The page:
Today, I spent some time again with Jude to prepare for another meeting this Wednesday with the School Director to update him on the progress of our project.
Good Day, Sunshine!
Saturday, November 28, 2009
There are so many things I love about living in Monteverde. Many have to do with adventuring outdoors in semi-natural surroundings (much of the forest around our house is second growth, but still very lush), learning about the lives of other people here, and living a more simple life.
Yesterday morning, we had a group of nine hiking through some trails at a neighbor's house across the street. Ages ranged from four to eighty-seven and to give you an idea of its challenge level, we had to take the dogs back home because John the elder of the group was worried they would fall into the ravine or pull someone with them. We ventured down to a waterfall, admired a massive strangler fig tree and a huge thirty five year old walnut tree that would take over one hundred years to attain the same size in Illinois. In future blogs, we will have to write about the strangler fig tree and about John's move to Monteverde in 1971.
As we started the hike, someone mentioned black friday and shopping. It literally brought a strange chill as I thought about sitting in a car attempting to navigate through the Best Buy parking lot and being continually bombarded with advertisements from every direction. I do not miss the gauntlet of commercialism that tells me "buy this, take your kids here, your life will improve if you have this, eat here, drink this, wear that, he can't be a man 'cause' he doesn't smoke the same cigarette as me," and on and on.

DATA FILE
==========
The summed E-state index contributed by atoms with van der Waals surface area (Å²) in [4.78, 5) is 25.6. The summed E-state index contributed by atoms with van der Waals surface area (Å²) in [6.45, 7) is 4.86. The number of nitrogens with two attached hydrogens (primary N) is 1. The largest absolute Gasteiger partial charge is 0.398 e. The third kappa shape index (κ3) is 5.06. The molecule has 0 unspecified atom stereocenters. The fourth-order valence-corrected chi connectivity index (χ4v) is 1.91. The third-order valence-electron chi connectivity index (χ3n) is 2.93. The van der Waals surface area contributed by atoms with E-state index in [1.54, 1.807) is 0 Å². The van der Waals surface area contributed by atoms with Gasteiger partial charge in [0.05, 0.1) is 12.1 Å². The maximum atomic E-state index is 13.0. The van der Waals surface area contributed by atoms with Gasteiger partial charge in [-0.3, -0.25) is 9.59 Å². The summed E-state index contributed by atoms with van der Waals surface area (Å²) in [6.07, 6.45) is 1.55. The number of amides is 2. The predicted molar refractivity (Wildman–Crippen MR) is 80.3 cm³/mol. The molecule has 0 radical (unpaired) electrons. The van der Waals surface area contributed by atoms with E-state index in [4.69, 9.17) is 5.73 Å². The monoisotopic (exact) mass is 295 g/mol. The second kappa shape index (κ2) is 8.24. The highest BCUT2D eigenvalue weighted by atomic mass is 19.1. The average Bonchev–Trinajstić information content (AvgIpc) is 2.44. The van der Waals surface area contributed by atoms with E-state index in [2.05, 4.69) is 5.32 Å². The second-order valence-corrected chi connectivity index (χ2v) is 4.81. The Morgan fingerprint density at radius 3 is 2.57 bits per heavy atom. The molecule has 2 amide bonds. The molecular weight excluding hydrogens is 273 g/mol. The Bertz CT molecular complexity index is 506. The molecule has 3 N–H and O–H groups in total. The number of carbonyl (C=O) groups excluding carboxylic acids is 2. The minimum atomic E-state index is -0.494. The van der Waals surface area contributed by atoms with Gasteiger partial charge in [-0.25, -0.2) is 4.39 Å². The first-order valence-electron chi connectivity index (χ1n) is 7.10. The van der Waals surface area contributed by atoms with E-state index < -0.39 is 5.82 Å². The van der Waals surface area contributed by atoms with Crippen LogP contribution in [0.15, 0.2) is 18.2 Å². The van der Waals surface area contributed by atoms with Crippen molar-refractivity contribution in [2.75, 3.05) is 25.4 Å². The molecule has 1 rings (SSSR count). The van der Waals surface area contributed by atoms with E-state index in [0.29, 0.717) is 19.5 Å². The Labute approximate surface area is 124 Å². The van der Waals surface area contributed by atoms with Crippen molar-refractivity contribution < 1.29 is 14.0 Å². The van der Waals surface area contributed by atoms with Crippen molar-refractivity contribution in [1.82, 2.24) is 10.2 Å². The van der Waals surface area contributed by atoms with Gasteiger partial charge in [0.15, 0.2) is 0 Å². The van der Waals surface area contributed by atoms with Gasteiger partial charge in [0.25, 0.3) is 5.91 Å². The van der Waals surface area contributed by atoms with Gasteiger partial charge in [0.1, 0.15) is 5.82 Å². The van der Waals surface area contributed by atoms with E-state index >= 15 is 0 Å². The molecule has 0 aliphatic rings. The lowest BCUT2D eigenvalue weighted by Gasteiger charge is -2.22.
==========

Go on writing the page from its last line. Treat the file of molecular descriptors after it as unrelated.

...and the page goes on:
We do not have a TV, a car or radio. Yes, we do have internet and do need to buy things, but shopping is not part of the culture in this community. There are some signs with arrows pointing to a point of interest and most of the signs for restaurants and hotels are small and simple. There is one sign for the Super Compro along the road - its seems out of place and of course there are the two vehicles that occasionally drive by blasting commercials from their rooftop speakers. One driver we know, Ricky always stops and waves "Pura Vida", cheerfully accepts guayvas from the boys and lets the boys speak into his microphone! In general, consumerism is not a major part of people's lives here.
On a related note, I faced a challenge in the 7/8th grade classroom this week when I introduced a method for presenting an animal species. I instructed them to create a magazine, TV, or radio advertisement 1) as a vehicle to tell the audience about the animal while 2) encouraging preservation of its habitat and 3) discouraging the construction of a shopping mall that could endanger the species. The kids understood their animal and the concepts of habitat preservation and endangerment, but stumbled with the advertisement part. When I presented a task like this in Chicago, the students would run with it and I would be impressed with the creative juices, but these kids just did not understand advertising the way the Chicago kids do. I realized, after playing a TV commercial actor and showing magazine ads that this would be difficult. I asked, too late, who had experience with creating an advertisement, and two students raised hands. They presented their animals on tuesday, with a varying degree of fanfare!